11. Each colour thread is woven by hand – requires concentration and effort. See different colour threads used. Trainees get a stipend of Rs 1700/ per month. Training cost borne by government. Usually there are 2 batches at a time of 30 each. Training period is 6 months.

12. What design to make - sketch of design is kept below the warp, note the white paper. In olden days vegetable dyes were used to create traditional colours as Neeligunji (Blue), Pasila (Red & Green), Gujri (Black & White), Mirani (Black & Red), Motiya (Pink) etc. The zari was drawn from pure gold. Silver is the affordable substitute today.

13. Just loved the design. Ladies do not come very regularly because of commitments – the centre has a crèche so lots of ladies come with children. The Zari comes from Surat, the silk from Surat and Bangalore.

14. Gives you a sense of how a lady uses each threat to make the design. The few ladies I spoke to were very happy to have learnt a skill & contribute to family income. The more dynamic amongst them take up job work from big shops in Aurangabad.

15. This hall is when fully trained ladies make saris for sale. Saris sold at a minimum price of Rs 22,000/ with all cost borne by MMSIDC. Sari type could be silk, zari and half-zari. As on date of visit 63 women worked in the production centre.

16. Here the payment mechanism is different – a lady is paid a fixed rate for making a sari Rs 8,228/ in June 2018. The faster she finishes the more money she makes. There is also a government scheme where women are given looms free of cost.

17. Child playing with cell phone whilst mother works. A lot of ladies I spoke to are happy because it has helped improve their standard of living. The more enterprising ones have a loom at home too and do job work for others. I said how do they manage with home responsibilities – a lady said hubby is to see more family income and does not complain.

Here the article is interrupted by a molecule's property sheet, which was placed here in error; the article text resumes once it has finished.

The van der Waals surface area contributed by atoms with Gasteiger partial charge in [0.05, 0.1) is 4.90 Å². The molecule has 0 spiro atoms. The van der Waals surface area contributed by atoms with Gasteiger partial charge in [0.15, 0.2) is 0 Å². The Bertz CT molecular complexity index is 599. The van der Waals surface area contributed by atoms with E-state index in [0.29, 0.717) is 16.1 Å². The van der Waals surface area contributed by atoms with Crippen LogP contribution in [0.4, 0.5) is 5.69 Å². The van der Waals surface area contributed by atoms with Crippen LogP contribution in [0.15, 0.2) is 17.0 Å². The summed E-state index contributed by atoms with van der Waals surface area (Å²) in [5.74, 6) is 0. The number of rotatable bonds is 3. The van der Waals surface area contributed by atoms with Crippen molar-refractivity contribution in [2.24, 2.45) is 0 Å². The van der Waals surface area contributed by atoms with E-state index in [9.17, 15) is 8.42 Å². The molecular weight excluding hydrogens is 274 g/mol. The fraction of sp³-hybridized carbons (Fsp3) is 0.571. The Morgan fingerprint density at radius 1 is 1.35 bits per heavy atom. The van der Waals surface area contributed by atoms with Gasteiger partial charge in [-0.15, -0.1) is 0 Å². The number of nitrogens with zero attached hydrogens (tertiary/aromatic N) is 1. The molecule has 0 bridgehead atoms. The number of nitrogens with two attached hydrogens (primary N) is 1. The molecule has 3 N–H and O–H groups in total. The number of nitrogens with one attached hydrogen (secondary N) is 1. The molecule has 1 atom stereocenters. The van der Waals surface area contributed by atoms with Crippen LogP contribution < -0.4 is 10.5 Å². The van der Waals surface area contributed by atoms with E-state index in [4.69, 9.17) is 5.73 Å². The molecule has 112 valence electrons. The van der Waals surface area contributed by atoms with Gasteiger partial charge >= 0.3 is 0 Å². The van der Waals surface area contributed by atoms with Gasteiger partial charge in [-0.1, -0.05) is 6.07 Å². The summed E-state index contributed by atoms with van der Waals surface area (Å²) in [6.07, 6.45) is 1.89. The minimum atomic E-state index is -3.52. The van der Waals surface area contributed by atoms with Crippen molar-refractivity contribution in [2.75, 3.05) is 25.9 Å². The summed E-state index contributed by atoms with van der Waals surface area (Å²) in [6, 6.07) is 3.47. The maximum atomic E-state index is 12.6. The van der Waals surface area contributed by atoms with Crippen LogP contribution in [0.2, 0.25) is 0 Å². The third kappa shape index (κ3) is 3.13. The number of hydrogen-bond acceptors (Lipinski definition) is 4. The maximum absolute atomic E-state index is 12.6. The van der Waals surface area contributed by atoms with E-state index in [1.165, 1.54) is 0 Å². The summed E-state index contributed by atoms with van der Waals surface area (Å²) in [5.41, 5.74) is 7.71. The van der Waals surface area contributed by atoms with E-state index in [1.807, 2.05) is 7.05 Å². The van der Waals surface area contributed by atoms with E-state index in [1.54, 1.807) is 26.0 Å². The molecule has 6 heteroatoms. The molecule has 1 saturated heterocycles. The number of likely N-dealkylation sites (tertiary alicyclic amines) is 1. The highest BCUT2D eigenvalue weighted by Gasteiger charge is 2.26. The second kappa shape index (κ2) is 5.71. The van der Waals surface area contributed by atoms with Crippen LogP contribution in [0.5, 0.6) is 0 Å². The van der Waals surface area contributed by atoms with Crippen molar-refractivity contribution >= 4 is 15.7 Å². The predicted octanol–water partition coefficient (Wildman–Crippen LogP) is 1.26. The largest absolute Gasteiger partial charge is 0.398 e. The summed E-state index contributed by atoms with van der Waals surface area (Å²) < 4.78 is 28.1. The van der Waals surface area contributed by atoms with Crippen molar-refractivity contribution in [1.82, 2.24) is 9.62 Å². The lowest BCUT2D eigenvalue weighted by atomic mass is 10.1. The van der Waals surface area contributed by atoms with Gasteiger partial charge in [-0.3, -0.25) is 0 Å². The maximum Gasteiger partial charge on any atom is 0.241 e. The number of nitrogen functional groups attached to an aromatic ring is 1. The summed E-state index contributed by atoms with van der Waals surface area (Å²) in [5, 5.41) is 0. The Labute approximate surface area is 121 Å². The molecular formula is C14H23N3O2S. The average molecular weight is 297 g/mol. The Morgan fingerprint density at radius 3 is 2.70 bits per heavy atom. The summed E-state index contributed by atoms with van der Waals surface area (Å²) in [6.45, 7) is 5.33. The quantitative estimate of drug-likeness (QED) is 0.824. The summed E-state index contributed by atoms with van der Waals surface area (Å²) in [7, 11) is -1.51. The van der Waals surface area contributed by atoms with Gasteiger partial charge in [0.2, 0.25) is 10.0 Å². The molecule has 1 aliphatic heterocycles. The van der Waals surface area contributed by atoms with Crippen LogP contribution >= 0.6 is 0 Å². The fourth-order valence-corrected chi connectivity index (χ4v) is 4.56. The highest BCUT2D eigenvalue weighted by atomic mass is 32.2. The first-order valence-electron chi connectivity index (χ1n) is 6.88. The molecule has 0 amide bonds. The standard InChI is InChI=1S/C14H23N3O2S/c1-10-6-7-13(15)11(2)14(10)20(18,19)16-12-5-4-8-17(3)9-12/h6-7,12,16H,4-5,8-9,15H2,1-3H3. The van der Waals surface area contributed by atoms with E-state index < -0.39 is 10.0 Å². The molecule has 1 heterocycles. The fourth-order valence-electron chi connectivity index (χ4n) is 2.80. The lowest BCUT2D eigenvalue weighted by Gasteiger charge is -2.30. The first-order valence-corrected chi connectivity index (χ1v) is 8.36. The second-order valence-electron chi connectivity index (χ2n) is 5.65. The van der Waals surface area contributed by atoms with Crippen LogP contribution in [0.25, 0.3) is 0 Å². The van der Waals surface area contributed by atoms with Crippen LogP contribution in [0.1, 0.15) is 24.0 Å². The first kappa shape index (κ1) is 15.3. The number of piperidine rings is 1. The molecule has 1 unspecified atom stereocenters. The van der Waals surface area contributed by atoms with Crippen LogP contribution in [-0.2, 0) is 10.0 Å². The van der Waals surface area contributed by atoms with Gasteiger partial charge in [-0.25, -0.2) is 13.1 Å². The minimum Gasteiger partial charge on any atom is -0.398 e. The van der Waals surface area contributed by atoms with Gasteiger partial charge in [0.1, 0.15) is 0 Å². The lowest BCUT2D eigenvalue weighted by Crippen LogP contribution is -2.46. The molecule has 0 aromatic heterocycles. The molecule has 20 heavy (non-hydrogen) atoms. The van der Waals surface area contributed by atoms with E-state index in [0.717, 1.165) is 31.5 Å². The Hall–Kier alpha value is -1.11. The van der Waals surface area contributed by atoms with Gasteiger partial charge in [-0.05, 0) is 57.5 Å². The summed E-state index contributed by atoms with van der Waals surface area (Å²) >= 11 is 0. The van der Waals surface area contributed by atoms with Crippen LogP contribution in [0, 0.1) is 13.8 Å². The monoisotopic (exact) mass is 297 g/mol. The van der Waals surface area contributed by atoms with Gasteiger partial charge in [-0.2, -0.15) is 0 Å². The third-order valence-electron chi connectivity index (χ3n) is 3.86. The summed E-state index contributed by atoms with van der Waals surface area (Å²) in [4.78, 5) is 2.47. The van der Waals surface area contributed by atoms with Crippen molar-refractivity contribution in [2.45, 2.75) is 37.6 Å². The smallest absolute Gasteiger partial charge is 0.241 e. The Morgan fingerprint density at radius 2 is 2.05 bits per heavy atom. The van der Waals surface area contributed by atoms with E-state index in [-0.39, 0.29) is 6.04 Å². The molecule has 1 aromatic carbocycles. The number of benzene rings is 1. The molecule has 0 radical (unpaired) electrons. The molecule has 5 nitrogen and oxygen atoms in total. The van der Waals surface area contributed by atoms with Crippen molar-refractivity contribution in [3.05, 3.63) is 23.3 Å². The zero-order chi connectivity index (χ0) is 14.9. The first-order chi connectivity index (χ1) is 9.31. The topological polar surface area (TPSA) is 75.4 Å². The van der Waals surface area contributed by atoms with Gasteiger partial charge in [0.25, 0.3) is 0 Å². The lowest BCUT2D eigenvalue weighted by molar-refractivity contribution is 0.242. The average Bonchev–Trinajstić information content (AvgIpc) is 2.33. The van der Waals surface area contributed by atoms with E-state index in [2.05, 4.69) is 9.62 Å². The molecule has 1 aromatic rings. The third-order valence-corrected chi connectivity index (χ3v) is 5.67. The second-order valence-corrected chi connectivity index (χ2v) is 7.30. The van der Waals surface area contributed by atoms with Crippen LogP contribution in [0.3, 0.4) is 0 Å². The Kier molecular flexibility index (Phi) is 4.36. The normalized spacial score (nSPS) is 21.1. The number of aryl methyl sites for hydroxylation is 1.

18. Vertical view of loom. We believe that the art will survive if people buy saris. That is why eSamskriti is presenting these pictures. Manager of Marhati Paithani Centre in June 2018 was N.R. Joganand 91 94046 55746. Nos of their Delhi Emporium are 011 23363888, Mumbai 022 22153938 and Paithan 02431 223093.

19. My friend in Aurangabad took me to one of his favourite shops, Paithani Silk Weaving Centre, in Aurangabad. Shop keeps Paithani sarees, Ajanta Paintings and whole range of handicrafts and ethnic textiles. eSamskriti has not received any fees for showcasing their work.

20. They have Paithani sarees at different price points (R 8000-Rs lakh), you see some of them. Captions are from published material of MSSIDC and this shop.

21. Loved this one. Their address is 54, P-1, Town Centre (Lokmat Nagar), Opp M.G.M. Medical College, CIDCO, Aurangabad. Phone 91 240 2482811, 2472811 and mail paithani_himroo@yahoo.co.in

22. Some more. They also sell HIMROO, also a traditional weaving style of Aurangabad. Himroo weavers were brought by M Bin Tughlaq when he shifted his capital from Delhi to Daulatabad. Whereas Paithani weaving is done by taking out each different silk & silver thread, in Himroo design is set in bunch of strings which pulls thread in the warp.

23. Himroo design.

24. Two looms in the shop. This one I think is Punch Card so design fed into punch card from paper which allow repetitive printing. Shop is owned by Ramesh K. Their site www.paithansilk.com

25. Do visit Ajanata, Ellora and Aurangabad – lots to see and shop.